We might not be talking about the books today.

What makes the climax of The Lord of the Rings so good is that Frodo is corrupted. He doesn’t magically succeed over the impossible. He doesn’t throw the ring in. He puts it on his finger with the intention of not destroying it. Frodo succumbs to the corruption, because it’s impossible for him not to.

The first time you read or see that, your reaction should be, “No. What? That’s not how this is supposed to go.”

But it’s the only way it could go. We know that at some deep level. The only way the ring gets destroyed is through its absolute corrupting effects. The ring gets destroyed by accident. If any living being managed to do it through sheer willpower, we’d have to rethink the entire plot. We’d be forced to think: well, I guess the ring wasn’t that powerful after all.

Keep this in mind the next time you’re plotting a book. If something has an absolute attached to it, then it must be an absolute. The hero can’t magically rise above it. Use the absolute to your advantage. What happens if your hero actually succumbs to it? This could be an opportunity for a dramatic and harrowing plot twist right at the climax.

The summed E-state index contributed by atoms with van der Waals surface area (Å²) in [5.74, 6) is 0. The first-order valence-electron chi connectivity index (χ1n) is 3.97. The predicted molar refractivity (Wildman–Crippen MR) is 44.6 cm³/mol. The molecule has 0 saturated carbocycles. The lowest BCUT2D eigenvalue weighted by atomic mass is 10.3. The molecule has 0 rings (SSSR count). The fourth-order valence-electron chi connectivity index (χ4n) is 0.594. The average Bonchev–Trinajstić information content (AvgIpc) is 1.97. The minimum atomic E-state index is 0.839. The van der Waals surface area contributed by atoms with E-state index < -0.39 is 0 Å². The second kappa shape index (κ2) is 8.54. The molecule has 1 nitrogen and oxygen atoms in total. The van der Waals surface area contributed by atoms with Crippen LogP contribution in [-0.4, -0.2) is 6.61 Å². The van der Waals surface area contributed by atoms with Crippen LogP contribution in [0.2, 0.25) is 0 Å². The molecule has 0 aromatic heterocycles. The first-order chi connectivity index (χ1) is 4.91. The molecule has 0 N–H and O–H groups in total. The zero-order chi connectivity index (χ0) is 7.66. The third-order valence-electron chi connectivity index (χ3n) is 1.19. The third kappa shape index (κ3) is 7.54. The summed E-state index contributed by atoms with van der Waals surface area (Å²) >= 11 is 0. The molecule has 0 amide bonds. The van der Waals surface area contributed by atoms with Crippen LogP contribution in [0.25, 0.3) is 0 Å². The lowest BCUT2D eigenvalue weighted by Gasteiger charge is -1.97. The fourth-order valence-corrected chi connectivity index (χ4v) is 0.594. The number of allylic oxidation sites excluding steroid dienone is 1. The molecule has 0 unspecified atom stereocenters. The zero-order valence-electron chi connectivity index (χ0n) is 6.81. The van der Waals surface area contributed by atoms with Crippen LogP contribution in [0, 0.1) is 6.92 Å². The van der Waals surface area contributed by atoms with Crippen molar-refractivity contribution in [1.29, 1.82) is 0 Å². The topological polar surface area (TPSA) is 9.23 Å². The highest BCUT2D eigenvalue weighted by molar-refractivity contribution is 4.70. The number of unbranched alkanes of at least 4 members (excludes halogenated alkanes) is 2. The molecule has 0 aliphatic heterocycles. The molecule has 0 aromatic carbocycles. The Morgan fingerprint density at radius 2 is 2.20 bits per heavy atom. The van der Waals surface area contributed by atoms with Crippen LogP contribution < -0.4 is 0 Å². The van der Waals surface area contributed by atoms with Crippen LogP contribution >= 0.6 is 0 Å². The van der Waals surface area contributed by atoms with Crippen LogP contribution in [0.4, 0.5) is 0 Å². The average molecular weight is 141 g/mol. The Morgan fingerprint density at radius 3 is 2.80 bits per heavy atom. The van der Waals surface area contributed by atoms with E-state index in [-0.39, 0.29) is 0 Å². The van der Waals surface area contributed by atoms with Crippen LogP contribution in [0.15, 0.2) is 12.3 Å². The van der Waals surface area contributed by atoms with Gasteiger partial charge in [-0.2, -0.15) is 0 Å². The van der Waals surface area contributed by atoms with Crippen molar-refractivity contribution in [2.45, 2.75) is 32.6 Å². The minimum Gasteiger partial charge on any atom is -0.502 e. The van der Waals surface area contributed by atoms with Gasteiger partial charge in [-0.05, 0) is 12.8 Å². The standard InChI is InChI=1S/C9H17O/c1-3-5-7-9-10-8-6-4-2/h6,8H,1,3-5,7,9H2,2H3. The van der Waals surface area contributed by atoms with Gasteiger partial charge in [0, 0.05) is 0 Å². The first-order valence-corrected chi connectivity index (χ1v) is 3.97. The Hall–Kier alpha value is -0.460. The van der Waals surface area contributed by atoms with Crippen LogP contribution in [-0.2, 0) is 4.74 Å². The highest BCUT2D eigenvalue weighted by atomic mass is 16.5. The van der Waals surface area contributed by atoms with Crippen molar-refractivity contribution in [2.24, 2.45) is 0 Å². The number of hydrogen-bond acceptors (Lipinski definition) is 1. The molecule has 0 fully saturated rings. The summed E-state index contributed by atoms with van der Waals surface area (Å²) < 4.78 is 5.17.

Film Analysis

Today I saw a great film, yesterday I saw a horrible film. The great film was The Hawk is Dying (THID) and the horrible film was Ellie Parker (EP). It is rare that I see such a contrast so close together, so I’ve decided to analyze it. I haven’t analyzed any films yet on here (in my memory). Here is an interesting tidbit about why I’ve chosen these; both are independent. This means that to the average box office movie-goer, both of these films would probably be written off as “unbearable,” “plotless,” or “arty.” To the average independent film-goer, both of these would be considered huge successes. This gives me great opportunity to explore at a deeper level than just genre basing my opinions.

My typical analysis of whether a film is bad, OK, good, or great goes through many layers. So let’s lay out a bunch of parts of a film first. There is: acting, script, editing, directing, and cinematography as major categories (of course there are others, but these catch my attention first). To pass the first level, a film has to show proficiency in each of these areas. THID definitely passes round one in each of these categories. EP had some slight issues with acting. It was superficial at times. I’ll get to directing later, but this was definitely very immature directing, as well. Overall, both pass round one, but EP shows some weaknesses that could pose problems in later rounds.